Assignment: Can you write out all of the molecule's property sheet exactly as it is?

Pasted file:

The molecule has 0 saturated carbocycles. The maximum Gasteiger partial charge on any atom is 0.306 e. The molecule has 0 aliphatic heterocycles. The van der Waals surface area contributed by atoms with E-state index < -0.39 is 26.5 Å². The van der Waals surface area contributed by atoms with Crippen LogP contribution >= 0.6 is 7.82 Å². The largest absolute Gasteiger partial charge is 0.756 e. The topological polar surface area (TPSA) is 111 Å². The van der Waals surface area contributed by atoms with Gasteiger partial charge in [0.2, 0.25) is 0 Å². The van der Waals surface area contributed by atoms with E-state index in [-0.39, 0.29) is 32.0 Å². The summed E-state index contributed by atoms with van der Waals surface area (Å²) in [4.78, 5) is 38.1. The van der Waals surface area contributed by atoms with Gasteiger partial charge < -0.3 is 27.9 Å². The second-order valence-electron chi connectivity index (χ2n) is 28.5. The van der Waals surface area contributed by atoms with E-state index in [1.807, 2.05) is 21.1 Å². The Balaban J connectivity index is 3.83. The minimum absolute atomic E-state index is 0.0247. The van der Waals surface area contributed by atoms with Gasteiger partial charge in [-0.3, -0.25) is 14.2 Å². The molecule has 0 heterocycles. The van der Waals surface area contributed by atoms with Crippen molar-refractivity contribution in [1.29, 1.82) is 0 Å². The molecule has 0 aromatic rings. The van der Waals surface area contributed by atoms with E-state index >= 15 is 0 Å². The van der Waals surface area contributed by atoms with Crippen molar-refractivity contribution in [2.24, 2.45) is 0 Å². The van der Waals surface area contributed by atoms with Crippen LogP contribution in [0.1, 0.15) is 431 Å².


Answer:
The molecule has 0 saturated carbocycles. The maximum Gasteiger partial charge on any atom is 0.306 e. The molecule has 0 aliphatic heterocycles. The van der Waals surface area contributed by atoms with E-state index < -0.39 is 26.5 Å². The van der Waals surface area contributed by atoms with Crippen LogP contribution >= 0.6 is 7.82 Å². The largest absolute Gasteiger partial charge is 0.756 e. The topological polar surface area (TPSA) is 111 Å². The van der Waals surface area contributed by atoms with Gasteiger partial charge in [0.2, 0.25) is 0 Å². The van der Waals surface area contributed by atoms with E-state index in [-0.39, 0.29) is 32.0 Å². The summed E-state index contributed by atoms with van der Waals surface area (Å²) in [4.78, 5) is 38.1. The van der Waals surface area contributed by atoms with Gasteiger partial charge < -0.3 is 27.9 Å². The second-order valence-electron chi connectivity index (χ2n) is 28.5. The van der Waals surface area contributed by atoms with E-state index in [1.807, 2.05) is 21.1 Å². The Balaban J connectivity index is 3.83. The minimum absolute atomic E-state index is 0.0247. The van der Waals surface area contributed by atoms with Gasteiger partial charge in [-0.3, -0.25) is 14.2 Å². The molecule has 0 heterocycles. The van der Waals surface area contributed by atoms with Crippen molar-refractivity contribution in [1.29, 1.82) is 0 Å². The molecule has 0 aromatic rings. The van der Waals surface area contributed by atoms with E-state index >= 15 is 0 Å². The van der Waals surface area contributed by atoms with Crippen molar-refractivity contribution in [2.24, 2.45) is 0 Å². The van der Waals surface area contributed by atoms with Crippen LogP contribution in [0.1, 0.15) is 431 Å².